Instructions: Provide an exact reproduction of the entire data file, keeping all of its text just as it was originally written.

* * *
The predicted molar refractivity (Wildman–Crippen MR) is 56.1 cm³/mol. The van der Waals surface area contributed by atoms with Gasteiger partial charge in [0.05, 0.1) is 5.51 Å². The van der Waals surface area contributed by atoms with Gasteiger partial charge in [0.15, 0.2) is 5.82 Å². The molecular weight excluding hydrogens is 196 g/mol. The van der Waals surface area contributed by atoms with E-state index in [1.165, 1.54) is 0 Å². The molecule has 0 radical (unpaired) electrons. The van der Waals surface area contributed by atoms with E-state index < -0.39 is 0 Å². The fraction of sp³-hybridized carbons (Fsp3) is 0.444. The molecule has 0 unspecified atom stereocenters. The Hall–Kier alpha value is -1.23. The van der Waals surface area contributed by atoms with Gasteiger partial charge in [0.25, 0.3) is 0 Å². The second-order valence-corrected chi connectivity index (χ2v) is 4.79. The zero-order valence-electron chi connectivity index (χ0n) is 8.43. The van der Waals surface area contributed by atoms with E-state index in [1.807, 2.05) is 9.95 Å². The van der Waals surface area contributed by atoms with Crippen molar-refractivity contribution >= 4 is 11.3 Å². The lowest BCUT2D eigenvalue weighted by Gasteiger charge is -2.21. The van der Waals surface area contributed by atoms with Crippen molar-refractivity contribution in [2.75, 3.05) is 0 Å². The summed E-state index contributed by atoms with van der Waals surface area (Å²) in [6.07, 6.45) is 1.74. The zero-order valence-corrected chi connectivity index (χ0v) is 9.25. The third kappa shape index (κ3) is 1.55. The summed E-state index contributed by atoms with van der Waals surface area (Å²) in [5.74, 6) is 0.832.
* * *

The predicted molar refractivity (Wildman–Crippen MR) is 56.1 cm³/mol. The van der Waals surface area contributed by atoms with Gasteiger partial charge in [0.05, 0.1) is 5.51 Å². The van der Waals surface area contributed by atoms with Gasteiger partial charge in [0.15, 0.2) is 5.82 Å². The molecular weight excluding hydrogens is 196 g/mol. The van der Waals surface area contributed by atoms with E-state index in [1.165, 1.54) is 0 Å². The molecule has 0 radical (unpaired) electrons. The van der Waals surface area contributed by atoms with E-state index < -0.39 is 0 Å². The fraction of sp³-hybridized carbons (Fsp3) is 0.444. The molecule has 0 unspecified atom stereocenters. The Hall–Kier alpha value is -1.23. The van der Waals surface area contributed by atoms with Gasteiger partial charge in [0.25, 0.3) is 0 Å². The second-order valence-corrected chi connectivity index (χ2v) is 4.79. The zero-order valence-electron chi connectivity index (χ0n) is 8.43. The van der Waals surface area contributed by atoms with E-state index in [1.807, 2.05) is 9.95 Å². The van der Waals surface area contributed by atoms with Crippen molar-refractivity contribution >= 4 is 11.3 Å². The lowest BCUT2D eigenvalue weighted by Gasteiger charge is -2.21. The van der Waals surface area contributed by atoms with Crippen molar-refractivity contribution in [2.75, 3.05) is 0 Å². The summed E-state index contributed by atoms with van der Waals surface area (Å²) in [6.07, 6.45) is 1.74. The zero-order valence-corrected chi connectivity index (χ0v) is 9.25. The third kappa shape index (κ3) is 1.55. The summed E-state index contributed by atoms with van der Waals surface area (Å²) in [5.74, 6) is 0.832.